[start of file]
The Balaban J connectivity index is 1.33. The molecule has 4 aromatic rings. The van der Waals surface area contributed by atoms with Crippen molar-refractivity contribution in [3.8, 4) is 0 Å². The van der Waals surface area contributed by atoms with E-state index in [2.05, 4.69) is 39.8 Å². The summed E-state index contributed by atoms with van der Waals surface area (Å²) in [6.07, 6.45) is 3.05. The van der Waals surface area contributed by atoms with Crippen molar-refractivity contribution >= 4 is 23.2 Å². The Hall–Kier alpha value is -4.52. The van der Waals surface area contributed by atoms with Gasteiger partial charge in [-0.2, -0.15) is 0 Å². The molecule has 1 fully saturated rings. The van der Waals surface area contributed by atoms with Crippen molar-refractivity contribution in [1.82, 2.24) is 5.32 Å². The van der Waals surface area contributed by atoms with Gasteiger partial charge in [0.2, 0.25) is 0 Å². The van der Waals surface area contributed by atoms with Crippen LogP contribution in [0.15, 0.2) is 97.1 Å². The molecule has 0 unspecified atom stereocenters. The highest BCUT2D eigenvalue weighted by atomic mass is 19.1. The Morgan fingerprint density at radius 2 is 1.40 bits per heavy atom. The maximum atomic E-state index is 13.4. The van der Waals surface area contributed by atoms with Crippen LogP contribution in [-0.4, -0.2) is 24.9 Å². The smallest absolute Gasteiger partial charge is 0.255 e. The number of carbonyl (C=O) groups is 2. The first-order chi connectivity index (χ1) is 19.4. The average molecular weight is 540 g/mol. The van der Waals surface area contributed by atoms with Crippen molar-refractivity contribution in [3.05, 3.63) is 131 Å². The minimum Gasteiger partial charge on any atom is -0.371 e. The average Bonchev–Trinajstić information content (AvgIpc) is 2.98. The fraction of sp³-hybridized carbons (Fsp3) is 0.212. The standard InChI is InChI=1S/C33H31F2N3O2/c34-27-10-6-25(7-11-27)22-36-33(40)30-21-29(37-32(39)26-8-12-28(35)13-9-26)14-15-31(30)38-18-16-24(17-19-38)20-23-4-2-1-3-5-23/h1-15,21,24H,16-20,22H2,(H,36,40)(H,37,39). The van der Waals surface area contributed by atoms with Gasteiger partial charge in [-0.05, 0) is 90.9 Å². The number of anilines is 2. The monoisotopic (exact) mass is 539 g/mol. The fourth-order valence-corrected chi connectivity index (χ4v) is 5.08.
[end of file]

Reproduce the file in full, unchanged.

The Balaban J connectivity index is 1.33. The molecule has 4 aromatic rings. The van der Waals surface area contributed by atoms with Crippen molar-refractivity contribution in [3.8, 4) is 0 Å². The van der Waals surface area contributed by atoms with E-state index in [2.05, 4.69) is 39.8 Å². The summed E-state index contributed by atoms with van der Waals surface area (Å²) in [6.07, 6.45) is 3.05. The van der Waals surface area contributed by atoms with Crippen molar-refractivity contribution >= 4 is 23.2 Å². The Hall–Kier alpha value is -4.52. The van der Waals surface area contributed by atoms with Gasteiger partial charge in [-0.2, -0.15) is 0 Å². The molecule has 1 fully saturated rings. The van der Waals surface area contributed by atoms with Crippen molar-refractivity contribution in [1.82, 2.24) is 5.32 Å². The van der Waals surface area contributed by atoms with Gasteiger partial charge in [0.2, 0.25) is 0 Å². The van der Waals surface area contributed by atoms with Crippen LogP contribution in [0.15, 0.2) is 97.1 Å². The molecule has 0 unspecified atom stereocenters. The highest BCUT2D eigenvalue weighted by atomic mass is 19.1. The Morgan fingerprint density at radius 2 is 1.40 bits per heavy atom. The maximum atomic E-state index is 13.4. The van der Waals surface area contributed by atoms with Crippen LogP contribution in [-0.4, -0.2) is 24.9 Å². The smallest absolute Gasteiger partial charge is 0.255 e. The number of carbonyl (C=O) groups is 2. The first-order chi connectivity index (χ1) is 19.4. The average molecular weight is 540 g/mol. The van der Waals surface area contributed by atoms with Crippen molar-refractivity contribution in [3.05, 3.63) is 131 Å². The minimum Gasteiger partial charge on any atom is -0.371 e. The average Bonchev–Trinajstić information content (AvgIpc) is 2.98. The fraction of sp³-hybridized carbons (Fsp3) is 0.212. The standard InChI is InChI=1S/C33H31F2N3O2/c34-27-10-6-25(7-11-27)22-36-33(40)30-21-29(37-32(39)26-8-12-28(35)13-9-26)14-15-31(30)38-18-16-24(17-19-38)20-23-4-2-1-3-5-23/h1-15,21,24H,16-20,22H2,(H,36,40)(H,37,39). The van der Waals surface area contributed by atoms with Gasteiger partial charge in [-0.05, 0) is 90.9 Å². The number of anilines is 2. The monoisotopic (exact) mass is 539 g/mol. The fourth-order valence-corrected chi connectivity index (χ4v) is 5.08.